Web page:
A Typo That Cost a Company $5 Million


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If you think grammar is something you only need in school, you'll be surprised to find out messing it up can sometimes cost millions of dollars or make a huge difference in your personal life. Misplacing a comma, for instance, can change the meaning of a sentence dramatically. For example, note the difference between “Let’s eat (comma) Granny!” and “Let’s eat Granny!”
In 2017, Oakhurst Dairy, a company from the state of Maine, literally lost millions of bucks because of a misplaced comma. And that was not exactly the only case that proved that grammar actually rules the world.
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Oakhurst Dairy case 0:36
The “Oxford comma” explained 2:04
Court's decision 3:25
Other interesting cases:
Fruit and plants, 1872 4:25
Son and sons, 2015 5:09
The most expensive typo in history, 1962 6:02
Exotic travels gone rogue, 1988 7:02
The missing “p,” 2007 8:02
#missingcomma #hugemistake #brightside
Music by Epidemic Sound
-Truck drivers working for the company claimed they were owed overtime payment, while the company itself disagreed. According to the law, the exemptions were ... "storing, packing for shipment or distribution" of perishable foods. A missing comma makes it all a single activity.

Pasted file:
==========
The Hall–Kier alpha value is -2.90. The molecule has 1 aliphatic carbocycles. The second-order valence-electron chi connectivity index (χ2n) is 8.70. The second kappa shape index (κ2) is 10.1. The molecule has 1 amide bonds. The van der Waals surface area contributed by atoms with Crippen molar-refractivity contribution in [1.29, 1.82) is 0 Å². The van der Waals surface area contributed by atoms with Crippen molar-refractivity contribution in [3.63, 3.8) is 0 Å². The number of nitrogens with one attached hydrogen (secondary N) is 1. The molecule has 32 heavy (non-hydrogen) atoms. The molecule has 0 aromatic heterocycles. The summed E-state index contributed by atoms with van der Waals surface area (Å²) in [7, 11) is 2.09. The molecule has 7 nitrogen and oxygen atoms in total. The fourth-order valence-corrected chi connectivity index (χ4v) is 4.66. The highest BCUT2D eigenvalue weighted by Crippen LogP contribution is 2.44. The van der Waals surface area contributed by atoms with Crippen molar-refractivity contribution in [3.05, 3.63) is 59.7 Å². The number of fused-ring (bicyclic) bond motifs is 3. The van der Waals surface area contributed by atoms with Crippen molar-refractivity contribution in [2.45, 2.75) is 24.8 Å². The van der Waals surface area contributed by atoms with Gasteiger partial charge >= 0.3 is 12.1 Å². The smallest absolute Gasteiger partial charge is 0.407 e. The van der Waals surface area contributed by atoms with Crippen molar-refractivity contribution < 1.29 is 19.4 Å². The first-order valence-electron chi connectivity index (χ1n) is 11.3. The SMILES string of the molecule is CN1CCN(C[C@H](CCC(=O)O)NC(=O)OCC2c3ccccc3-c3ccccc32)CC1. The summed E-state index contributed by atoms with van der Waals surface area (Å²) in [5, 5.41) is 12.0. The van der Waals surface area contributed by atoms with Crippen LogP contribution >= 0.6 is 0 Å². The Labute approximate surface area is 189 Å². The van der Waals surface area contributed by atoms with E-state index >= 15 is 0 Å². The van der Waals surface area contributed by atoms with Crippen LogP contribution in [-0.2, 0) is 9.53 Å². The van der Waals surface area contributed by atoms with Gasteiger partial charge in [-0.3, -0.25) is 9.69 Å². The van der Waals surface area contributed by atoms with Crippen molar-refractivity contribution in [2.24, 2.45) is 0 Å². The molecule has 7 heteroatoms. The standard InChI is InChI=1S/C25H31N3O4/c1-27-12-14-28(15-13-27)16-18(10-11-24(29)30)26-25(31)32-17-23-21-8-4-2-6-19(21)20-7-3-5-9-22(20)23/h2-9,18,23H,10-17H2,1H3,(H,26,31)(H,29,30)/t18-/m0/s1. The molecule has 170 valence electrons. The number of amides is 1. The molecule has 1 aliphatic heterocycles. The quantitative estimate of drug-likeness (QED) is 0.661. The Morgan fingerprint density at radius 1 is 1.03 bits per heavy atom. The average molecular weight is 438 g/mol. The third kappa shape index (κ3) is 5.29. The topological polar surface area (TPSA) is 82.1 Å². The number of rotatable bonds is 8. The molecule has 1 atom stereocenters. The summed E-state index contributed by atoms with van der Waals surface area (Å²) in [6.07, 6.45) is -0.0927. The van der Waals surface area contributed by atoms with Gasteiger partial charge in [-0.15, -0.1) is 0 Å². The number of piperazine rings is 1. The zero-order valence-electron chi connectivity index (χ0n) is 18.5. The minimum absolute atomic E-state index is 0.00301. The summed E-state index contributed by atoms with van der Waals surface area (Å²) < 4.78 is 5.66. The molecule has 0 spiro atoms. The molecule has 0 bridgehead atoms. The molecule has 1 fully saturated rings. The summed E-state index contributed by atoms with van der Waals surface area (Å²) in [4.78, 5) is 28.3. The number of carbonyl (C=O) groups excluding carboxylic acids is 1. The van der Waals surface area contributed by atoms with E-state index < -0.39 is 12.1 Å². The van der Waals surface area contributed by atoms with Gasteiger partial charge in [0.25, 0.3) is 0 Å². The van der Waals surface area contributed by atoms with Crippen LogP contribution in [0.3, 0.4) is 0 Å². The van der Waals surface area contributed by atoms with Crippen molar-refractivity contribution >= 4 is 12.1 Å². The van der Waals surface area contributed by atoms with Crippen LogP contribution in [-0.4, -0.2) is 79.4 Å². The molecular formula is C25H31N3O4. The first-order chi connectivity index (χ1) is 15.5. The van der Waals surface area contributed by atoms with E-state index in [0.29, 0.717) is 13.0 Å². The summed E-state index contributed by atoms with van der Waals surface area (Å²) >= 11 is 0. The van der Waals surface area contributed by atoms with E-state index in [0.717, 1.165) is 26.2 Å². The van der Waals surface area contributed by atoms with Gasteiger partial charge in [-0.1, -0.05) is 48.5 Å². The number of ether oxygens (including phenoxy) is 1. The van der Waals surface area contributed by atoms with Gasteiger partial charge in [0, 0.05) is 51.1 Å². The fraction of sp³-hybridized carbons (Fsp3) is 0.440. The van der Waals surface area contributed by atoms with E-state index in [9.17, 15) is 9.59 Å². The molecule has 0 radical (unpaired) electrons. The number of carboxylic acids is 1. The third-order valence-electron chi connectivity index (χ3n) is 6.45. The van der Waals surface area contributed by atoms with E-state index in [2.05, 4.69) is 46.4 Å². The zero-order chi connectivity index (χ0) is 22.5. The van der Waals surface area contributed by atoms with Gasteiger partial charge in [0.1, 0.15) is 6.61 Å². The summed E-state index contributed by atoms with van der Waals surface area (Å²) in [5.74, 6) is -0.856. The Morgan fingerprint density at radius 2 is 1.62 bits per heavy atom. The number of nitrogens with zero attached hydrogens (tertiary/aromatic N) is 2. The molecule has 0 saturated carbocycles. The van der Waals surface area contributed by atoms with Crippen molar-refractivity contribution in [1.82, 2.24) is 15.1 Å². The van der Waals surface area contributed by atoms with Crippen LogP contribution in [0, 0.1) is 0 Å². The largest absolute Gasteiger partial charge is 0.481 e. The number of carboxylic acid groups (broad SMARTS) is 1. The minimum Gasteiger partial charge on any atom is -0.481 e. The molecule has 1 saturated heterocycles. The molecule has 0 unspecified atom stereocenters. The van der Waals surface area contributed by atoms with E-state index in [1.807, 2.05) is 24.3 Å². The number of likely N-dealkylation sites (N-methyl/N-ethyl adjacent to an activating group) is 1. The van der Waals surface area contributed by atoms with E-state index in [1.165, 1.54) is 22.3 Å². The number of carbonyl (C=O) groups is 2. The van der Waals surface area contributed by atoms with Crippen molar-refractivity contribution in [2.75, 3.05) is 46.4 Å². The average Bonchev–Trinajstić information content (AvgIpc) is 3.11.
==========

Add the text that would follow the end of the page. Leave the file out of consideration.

-The “Oxford comma” is normally put before “and” or “or” in sentences where there are three or more items listed one after another.
-Each of the five truck drivers that filed the complaint received $50,000, and the rest of them (that’s about 127 people) were owed overtime pay for four years.
-By writing “fruit, plants” instead of “fruit-plants,” the US government basically waived fees for all plants instead of only fruit-bearing ones.
-In 2015, a British family business called Taylor and Sons was listed by the government as facing liquidation instead of Taylor and Son, a completely different company.
-In 1962, the missing hyphen sent the rocket bearing the probe off course and on to a dramatic crash in the Atlantic Ocean.
-In 1988, a travel agency from California decided to list its exotic travel packages in the directory as an advertisement, but Yellow Pages printed it as “erotic travels.”
-An unfortunate seller on eBay put a bottle of 1852 Allsopp’s Arctic Ale with one "p" in Allsopps. The buyer who purchased it resold it for over a half million dollars.
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